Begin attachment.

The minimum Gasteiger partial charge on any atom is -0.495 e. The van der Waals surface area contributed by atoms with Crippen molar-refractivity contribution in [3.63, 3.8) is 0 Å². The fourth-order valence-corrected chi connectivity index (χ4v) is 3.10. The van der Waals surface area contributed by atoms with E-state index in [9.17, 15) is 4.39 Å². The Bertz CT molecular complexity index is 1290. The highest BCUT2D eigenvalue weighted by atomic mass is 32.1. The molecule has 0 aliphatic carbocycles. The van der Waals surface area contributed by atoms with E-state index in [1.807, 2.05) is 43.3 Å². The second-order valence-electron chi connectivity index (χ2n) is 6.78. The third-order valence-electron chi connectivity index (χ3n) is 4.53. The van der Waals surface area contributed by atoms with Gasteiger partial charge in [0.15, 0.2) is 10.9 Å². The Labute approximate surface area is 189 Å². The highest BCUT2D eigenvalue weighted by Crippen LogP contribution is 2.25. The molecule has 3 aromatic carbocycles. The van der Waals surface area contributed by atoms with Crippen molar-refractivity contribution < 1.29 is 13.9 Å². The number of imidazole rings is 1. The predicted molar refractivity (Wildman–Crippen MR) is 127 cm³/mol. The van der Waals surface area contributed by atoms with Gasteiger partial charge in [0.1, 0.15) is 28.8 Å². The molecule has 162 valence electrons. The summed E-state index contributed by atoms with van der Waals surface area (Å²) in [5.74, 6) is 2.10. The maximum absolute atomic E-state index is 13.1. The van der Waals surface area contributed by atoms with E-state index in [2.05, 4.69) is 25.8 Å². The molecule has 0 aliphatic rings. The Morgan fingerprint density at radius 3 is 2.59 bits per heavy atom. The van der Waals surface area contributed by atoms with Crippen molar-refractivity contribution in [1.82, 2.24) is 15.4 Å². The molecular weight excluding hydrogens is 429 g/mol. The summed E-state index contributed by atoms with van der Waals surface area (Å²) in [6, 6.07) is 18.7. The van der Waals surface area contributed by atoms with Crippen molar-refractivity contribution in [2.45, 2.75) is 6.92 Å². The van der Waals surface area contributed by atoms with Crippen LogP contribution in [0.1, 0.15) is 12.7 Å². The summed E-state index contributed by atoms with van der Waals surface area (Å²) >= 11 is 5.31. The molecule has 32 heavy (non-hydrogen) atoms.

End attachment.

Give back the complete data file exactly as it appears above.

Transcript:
The minimum Gasteiger partial charge on any atom is -0.495 e. The van der Waals surface area contributed by atoms with Crippen molar-refractivity contribution in [3.63, 3.8) is 0 Å². The fourth-order valence-corrected chi connectivity index (χ4v) is 3.10. The van der Waals surface area contributed by atoms with E-state index in [9.17, 15) is 4.39 Å². The Bertz CT molecular complexity index is 1290. The highest BCUT2D eigenvalue weighted by atomic mass is 32.1. The molecule has 0 aliphatic carbocycles. The van der Waals surface area contributed by atoms with E-state index in [1.807, 2.05) is 43.3 Å². The second-order valence-electron chi connectivity index (χ2n) is 6.78. The third-order valence-electron chi connectivity index (χ3n) is 4.53. The van der Waals surface area contributed by atoms with Gasteiger partial charge in [0.15, 0.2) is 10.9 Å². The Labute approximate surface area is 189 Å². The highest BCUT2D eigenvalue weighted by Crippen LogP contribution is 2.25. The molecule has 3 aromatic carbocycles. The van der Waals surface area contributed by atoms with Crippen molar-refractivity contribution < 1.29 is 13.9 Å². The number of imidazole rings is 1. The predicted molar refractivity (Wildman–Crippen MR) is 127 cm³/mol. The van der Waals surface area contributed by atoms with Gasteiger partial charge in [0.1, 0.15) is 28.8 Å². The molecule has 162 valence electrons. The summed E-state index contributed by atoms with van der Waals surface area (Å²) in [5.74, 6) is 2.10. The maximum absolute atomic E-state index is 13.1. The van der Waals surface area contributed by atoms with E-state index in [2.05, 4.69) is 25.8 Å². The molecule has 0 aliphatic rings. The Morgan fingerprint density at radius 3 is 2.59 bits per heavy atom. The van der Waals surface area contributed by atoms with Crippen molar-refractivity contribution in [1.82, 2.24) is 15.4 Å². The molecular weight excluding hydrogens is 429 g/mol. The summed E-state index contributed by atoms with van der Waals surface area (Å²) in [6, 6.07) is 18.7. The van der Waals surface area contributed by atoms with Crippen molar-refractivity contribution in [2.45, 2.75) is 6.92 Å². The van der Waals surface area contributed by atoms with Crippen LogP contribution in [0.1, 0.15) is 12.7 Å². The summed E-state index contributed by atoms with van der Waals surface area (Å²) >= 11 is 5.31. The molecule has 32 heavy (non-hydrogen) atoms.